A few days back, a new book has become a part of my small library with the title The Indus Saga and the Making of Pakistan
“Is the Pakistani an Arab? Or an Indian? Or something of both? Or neither? Are his origins entirely central Asian? What influence has he imbibed from Persia? How is he different from the Europeans who ruled him for almost one hundred years? Does he have a distinct personality or culture of his own? If so, for how long has he had this distinctiveness? Was it first created by the Partition of the sub-continent in August 1947, or did it pre-exist the Partition of 1947?’ These are the questions with which Aitzaz Ahsan starts his book titled, ‘The Indus Saga and the Making of Pakistan.
The Indus Saga and the Making of Pakistanis are divided into three parts:
- Part I: The Two Regions, compares and contrasts the Indus Valley region (present-day Pakistan) and Ganga Valley region (present-day India) from the time period of 2000 BC to AD 1800.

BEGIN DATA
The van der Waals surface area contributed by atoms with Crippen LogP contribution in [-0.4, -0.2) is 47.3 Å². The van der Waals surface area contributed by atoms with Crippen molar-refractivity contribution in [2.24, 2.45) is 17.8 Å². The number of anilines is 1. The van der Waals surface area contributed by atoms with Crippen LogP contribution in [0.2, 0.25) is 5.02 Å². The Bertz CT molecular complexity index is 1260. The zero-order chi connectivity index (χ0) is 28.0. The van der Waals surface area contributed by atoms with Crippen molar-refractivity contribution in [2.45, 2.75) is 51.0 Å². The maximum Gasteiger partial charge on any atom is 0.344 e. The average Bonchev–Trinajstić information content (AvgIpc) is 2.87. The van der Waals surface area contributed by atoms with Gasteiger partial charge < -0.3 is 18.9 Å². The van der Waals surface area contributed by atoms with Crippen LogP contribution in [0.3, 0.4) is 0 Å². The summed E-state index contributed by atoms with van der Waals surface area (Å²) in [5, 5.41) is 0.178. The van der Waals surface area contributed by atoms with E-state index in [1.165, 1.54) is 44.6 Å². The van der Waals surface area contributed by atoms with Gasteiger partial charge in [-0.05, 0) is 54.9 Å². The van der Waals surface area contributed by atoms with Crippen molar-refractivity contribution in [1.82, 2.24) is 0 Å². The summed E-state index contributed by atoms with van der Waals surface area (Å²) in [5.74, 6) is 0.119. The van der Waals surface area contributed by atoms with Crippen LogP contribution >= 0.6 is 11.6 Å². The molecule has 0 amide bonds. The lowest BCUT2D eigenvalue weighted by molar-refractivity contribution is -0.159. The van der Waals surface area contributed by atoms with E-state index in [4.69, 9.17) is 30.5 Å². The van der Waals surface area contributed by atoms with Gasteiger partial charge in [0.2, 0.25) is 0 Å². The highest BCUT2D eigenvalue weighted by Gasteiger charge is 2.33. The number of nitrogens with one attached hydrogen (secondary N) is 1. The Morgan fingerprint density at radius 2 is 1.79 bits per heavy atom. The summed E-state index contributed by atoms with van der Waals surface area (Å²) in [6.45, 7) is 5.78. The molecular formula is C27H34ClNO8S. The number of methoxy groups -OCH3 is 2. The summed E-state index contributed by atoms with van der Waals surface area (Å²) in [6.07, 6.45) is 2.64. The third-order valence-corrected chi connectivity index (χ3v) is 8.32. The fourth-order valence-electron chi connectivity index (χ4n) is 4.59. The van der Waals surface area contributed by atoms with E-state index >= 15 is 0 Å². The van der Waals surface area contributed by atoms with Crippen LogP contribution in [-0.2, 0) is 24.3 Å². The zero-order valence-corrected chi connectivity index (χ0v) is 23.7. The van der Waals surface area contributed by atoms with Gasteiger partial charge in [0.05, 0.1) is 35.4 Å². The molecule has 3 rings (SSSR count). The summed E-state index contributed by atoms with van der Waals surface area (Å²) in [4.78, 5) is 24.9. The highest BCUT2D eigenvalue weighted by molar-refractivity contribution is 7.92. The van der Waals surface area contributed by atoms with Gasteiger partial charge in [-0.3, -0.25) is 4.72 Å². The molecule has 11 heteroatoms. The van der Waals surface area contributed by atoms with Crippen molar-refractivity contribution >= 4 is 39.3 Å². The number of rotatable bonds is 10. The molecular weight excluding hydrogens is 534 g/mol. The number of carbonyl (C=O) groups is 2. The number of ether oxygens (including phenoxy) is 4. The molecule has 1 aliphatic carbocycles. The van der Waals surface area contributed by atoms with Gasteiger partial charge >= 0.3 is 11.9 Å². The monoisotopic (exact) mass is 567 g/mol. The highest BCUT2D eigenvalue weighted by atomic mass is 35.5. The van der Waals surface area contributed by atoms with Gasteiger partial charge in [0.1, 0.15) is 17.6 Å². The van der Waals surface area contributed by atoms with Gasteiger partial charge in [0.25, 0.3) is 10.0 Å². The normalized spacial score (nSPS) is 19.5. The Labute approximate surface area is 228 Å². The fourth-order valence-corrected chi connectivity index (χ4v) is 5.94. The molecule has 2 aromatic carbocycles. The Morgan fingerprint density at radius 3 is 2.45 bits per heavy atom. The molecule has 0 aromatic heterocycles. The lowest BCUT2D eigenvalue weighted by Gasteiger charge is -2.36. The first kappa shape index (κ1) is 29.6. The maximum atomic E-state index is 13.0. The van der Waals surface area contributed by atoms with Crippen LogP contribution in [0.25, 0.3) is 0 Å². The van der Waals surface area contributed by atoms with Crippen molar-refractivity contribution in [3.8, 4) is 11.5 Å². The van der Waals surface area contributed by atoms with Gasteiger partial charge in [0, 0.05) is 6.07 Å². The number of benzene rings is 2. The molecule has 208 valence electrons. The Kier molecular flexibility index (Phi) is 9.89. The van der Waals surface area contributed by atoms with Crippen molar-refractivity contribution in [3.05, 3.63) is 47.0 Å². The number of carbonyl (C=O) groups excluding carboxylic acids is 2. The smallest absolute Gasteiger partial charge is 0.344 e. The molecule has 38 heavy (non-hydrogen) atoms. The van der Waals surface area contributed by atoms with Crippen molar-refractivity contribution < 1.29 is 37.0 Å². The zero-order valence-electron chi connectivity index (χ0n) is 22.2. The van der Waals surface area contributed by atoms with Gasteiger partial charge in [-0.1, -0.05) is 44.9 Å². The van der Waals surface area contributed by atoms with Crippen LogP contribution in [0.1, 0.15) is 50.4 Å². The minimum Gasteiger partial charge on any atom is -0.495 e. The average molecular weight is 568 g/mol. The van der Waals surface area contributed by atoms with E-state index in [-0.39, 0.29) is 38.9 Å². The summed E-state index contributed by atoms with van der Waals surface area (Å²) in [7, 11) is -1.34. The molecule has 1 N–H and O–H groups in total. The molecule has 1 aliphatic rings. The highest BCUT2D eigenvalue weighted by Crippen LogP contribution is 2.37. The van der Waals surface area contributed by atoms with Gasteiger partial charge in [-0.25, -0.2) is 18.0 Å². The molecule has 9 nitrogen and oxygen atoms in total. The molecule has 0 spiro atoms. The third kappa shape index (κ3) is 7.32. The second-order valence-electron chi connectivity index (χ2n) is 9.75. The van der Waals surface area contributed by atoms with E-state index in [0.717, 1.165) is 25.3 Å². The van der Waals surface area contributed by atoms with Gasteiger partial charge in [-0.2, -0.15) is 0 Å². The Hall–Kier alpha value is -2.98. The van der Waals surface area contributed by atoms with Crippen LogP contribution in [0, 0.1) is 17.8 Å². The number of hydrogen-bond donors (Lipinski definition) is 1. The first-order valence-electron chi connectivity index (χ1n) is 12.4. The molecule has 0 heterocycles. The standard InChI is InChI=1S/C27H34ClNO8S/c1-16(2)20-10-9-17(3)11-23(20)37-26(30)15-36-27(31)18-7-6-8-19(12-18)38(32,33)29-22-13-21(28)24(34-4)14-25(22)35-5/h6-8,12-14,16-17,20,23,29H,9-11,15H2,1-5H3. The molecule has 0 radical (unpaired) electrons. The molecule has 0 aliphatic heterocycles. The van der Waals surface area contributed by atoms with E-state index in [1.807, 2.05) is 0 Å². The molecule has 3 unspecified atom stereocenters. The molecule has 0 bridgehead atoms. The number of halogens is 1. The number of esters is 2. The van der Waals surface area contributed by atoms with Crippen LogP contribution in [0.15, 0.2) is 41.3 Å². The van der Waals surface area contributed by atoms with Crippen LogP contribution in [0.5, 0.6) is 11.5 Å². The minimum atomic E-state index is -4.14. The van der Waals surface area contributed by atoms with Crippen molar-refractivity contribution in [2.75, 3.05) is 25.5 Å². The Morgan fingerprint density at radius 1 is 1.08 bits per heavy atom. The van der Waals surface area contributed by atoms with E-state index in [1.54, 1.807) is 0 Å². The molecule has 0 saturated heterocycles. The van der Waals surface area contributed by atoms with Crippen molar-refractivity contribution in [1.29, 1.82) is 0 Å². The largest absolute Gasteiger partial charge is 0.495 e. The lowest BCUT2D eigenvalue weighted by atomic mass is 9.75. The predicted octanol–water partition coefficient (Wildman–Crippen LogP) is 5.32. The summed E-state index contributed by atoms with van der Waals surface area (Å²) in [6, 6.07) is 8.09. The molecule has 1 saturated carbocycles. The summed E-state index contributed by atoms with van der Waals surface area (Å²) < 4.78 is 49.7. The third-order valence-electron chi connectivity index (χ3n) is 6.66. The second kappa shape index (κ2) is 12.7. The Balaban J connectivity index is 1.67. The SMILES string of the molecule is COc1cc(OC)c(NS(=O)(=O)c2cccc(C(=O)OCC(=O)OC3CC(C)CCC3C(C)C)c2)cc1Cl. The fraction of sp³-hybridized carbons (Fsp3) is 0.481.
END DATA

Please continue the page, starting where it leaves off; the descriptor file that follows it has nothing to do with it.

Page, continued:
- Part II: The Two Worlds, covers the two regions from AD 1600 to 1857.
- Part III: The Two Nations, covers the timeframe of AD 1757 to 1947.
Without a doubt, the first part of The Indus Saga and the Making of Pakistan is the most interesting. This part is worth reading, even on its own, to get a clear understanding of the history of the provinces of Punjab and NWFP, from a native religiously agnostic Indus point of view.
The second part of The Indus Saga and the Making of Pakistan covers the decline of Muslim rule and the rise of the British Raj.
While Part III primarily concentrates on the efforts of the Congress and Muslim League leaders in creating India and Pakistan.